Monday, August 30, 2010

Prejudice and Metaphysics

I was really hoping not to discuss the "Park51" mosque, especially after Politico essentially ended my interest in the story by showing that building the mosque was a long-shot even before the bigoted backlash ignited a media frenzy.  But Stanley Fish has an interesting take on the issue, using the example of the Oklahoma City bombing to reveal insightful truths:

"In the brief period between the bombing and the emergence of McVeigh, speclation had centered on Arab terrorists and the culture of violence that was said to be woven into the fabric of the religion of Islam. 

But when it turned out that a white guy (with the help of a few friends) had done it, talk of "culture" suddenly ceased and was replaced by the vocabulary and mantras of individualism: each of us is a single, free agent; blaming something called "culture" was just a way of off-loading responsibility for the deeds we commit; in America, individuals, not groups, act; and individuals, not groups, should be held accountable." 

We tend to consider high-level philosophical beliefs (like whether human beings are possessed of free will) as relatively stable for individuals; deep-seated epistemological and ontological beliefs underpin our more mundane preferences (e.g. politics) and indeed even our identity.  Not so: the Oklahoma City example is startling because it reveals how transitory deep philosophical beliefs can be.  The abrupt shift from a structural to an agency explanation after Oklahoma City leads us to question how fundamental these questions really are. 

Social psychology and sociology have long provided compelling explanations for such behavior changes with concepts like the ingroup/outgroup bias.  The Oklahoma City example is scary because it utterly trivializes our beliefs and forces us to confront the harsh truth that much of our behavior is capricious and governed by unconscious structural factors.  Even metaphysics, the most cherished manifestation of objective, self-aware reasoning is apparently not beyond the reach of our animal spirits. 

The biological and evolutionary basis for prejudice is well known, but metaphysical beliefs are not normally viewed as a mechanism through which unconscious prejudice operates.  Perhaps we should all re-evaluate some things with that in mind.

Information Nexus

1. America's Ten Dead Cities
2. A Universe Not Made For Us
3. Earth's Resources: How Much Is Left?
4. Tony Judt (1948-2010)
5. Short Story: Architecture Sci-Fi

Sunday, August 29, 2010

Knowledge (With Cartoons)

Combining a lecture-style synthesis of what's currently hip in social science with cartoons and flow charts makes "21st Century Enlightenment" an wonderful short video.  The pace is quite frantic, but well worth the cognitive investment.  Caffeine recommended for viewing:

On second thought the title should have been "The Sum of All TED Talks (With Cartoons)".

Friday, August 27, 2010

Methods and Goals

Normative beliefs about public policy can usually be broken down into two components, goals and methods.  Goals focus on ends, or how the world should be in some hypothetical future, while methods deal with be best way to get there.  Ideological disputes are often confusing because this division is not at all clear.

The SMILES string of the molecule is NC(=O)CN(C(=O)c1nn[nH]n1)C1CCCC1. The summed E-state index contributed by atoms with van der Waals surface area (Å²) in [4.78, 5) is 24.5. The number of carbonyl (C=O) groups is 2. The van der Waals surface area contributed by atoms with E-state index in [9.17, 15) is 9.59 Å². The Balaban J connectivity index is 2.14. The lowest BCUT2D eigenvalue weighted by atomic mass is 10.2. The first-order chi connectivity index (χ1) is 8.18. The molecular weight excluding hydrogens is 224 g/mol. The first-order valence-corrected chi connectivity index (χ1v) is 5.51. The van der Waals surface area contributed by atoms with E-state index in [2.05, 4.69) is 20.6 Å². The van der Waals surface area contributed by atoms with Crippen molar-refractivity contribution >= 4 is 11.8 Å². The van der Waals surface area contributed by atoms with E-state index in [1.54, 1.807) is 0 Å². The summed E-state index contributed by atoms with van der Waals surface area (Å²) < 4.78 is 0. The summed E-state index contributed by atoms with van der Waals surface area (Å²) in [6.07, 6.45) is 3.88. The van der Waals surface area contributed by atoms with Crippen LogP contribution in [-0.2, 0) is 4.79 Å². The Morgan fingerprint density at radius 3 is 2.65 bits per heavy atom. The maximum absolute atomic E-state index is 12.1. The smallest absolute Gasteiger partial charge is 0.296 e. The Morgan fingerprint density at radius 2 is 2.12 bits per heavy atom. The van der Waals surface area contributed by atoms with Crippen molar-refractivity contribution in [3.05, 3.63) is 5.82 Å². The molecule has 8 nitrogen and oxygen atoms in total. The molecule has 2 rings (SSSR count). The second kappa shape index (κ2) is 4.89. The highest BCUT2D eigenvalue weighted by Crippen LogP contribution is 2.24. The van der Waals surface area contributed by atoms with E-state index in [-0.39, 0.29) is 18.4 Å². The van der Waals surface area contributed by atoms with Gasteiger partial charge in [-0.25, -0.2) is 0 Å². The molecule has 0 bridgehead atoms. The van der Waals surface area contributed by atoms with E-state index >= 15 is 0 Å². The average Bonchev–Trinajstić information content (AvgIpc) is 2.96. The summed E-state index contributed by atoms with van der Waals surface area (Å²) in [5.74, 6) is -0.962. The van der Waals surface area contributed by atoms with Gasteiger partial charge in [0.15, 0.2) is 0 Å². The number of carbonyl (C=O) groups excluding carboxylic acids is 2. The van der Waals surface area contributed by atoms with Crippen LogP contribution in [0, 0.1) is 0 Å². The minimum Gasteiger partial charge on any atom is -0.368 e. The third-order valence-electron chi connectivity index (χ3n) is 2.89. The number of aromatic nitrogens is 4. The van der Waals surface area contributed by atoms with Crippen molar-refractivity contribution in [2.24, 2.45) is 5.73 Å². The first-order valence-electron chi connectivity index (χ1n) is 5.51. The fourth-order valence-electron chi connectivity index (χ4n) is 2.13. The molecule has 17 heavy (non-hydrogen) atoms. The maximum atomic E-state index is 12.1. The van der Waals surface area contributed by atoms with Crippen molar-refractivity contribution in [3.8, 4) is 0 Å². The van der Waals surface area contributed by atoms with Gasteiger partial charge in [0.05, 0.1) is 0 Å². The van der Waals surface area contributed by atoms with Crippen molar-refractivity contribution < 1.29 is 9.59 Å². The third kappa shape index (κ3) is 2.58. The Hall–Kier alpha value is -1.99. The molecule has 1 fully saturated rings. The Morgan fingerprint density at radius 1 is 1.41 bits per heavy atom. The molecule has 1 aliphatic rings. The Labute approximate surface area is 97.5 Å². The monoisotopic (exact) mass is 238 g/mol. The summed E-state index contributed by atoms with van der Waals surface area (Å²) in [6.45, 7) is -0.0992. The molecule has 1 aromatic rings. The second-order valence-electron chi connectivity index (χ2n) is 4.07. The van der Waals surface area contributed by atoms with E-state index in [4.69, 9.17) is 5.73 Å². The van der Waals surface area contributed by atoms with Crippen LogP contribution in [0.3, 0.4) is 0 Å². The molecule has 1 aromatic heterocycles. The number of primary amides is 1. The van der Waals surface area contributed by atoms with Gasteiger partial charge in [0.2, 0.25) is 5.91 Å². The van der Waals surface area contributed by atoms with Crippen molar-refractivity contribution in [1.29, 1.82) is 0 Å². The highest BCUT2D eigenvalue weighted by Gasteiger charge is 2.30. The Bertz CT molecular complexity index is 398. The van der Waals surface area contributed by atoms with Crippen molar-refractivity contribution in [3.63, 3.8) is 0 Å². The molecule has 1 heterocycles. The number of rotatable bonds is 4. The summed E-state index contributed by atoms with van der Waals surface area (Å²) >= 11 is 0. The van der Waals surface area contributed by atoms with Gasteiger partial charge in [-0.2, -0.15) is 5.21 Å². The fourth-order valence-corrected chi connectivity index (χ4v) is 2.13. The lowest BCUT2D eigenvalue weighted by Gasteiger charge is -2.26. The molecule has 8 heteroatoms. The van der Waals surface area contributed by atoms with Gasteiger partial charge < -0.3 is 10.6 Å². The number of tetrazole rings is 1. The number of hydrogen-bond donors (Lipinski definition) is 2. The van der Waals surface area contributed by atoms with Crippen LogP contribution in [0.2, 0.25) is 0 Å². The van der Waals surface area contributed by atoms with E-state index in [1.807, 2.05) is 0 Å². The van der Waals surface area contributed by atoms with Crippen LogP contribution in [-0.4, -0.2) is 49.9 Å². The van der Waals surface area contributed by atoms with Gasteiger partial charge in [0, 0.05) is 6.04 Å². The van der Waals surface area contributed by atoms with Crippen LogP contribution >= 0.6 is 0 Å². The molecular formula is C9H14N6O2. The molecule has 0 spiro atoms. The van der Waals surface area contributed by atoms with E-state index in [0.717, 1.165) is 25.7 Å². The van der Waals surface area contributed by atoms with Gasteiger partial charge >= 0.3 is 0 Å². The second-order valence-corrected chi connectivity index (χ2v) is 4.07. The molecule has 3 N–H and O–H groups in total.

Though counter-intuitive, it doesn't always work to simply jump immediately to the final goal.  If you raise your kid with the ethic of "do whatever you want, as long as it makes you happy," or "being happy is all that matters," the kid might not learn the value of delayed satisfaction and discipline.  A kid instilled with the ethic of "it doesn't matter what you do, as long as you give your best and try your hardest" will likely have happier outcomes overall.

When making predictions about a policy's future impact, one side often favors a more comprehensive perspective (accounting for methods), while the other side focuses only on final outcomes (goals).  For example, school busing opponents see racial equality as the final goal and see busing as directly opposed to that goal.  Conversely, proponents see that the method of school busing will result in a final outcome closer to the actual goal.

Both Republicans and Democrats hold dear positions that are overly goal-oriented and method-blind.  Republicans oppose aggressive anti-trust regulation, based on their goal of free-market capitalism.  They fail to see that the method of anti-trust regulation breaks up monopolies and results in more efficient free-markets overall.  Democrats, on the other hand, frequently oppose environmentalist policies such as nuclear energy and genetically modified foods on grounds that these policies are opposed to the final goal of a civilization in perfect harmony with nature.  In both cases the comprehensive policies are more pragmatic and tangibly beneficial; final-outcome policies obsess over transcendental ideals and frequently hold back improvements.

Generally it is better to support policies that include methods and process, because often adding nuance and complexity will result in more accurate predictions and outcomes closer to the stated goals.  However, complicated and counter-intuitive policies may be difficult to explain and promote.  Additionally, simple transcendental ideals can have an inspirational effect on social movements that could be greatly beneficial.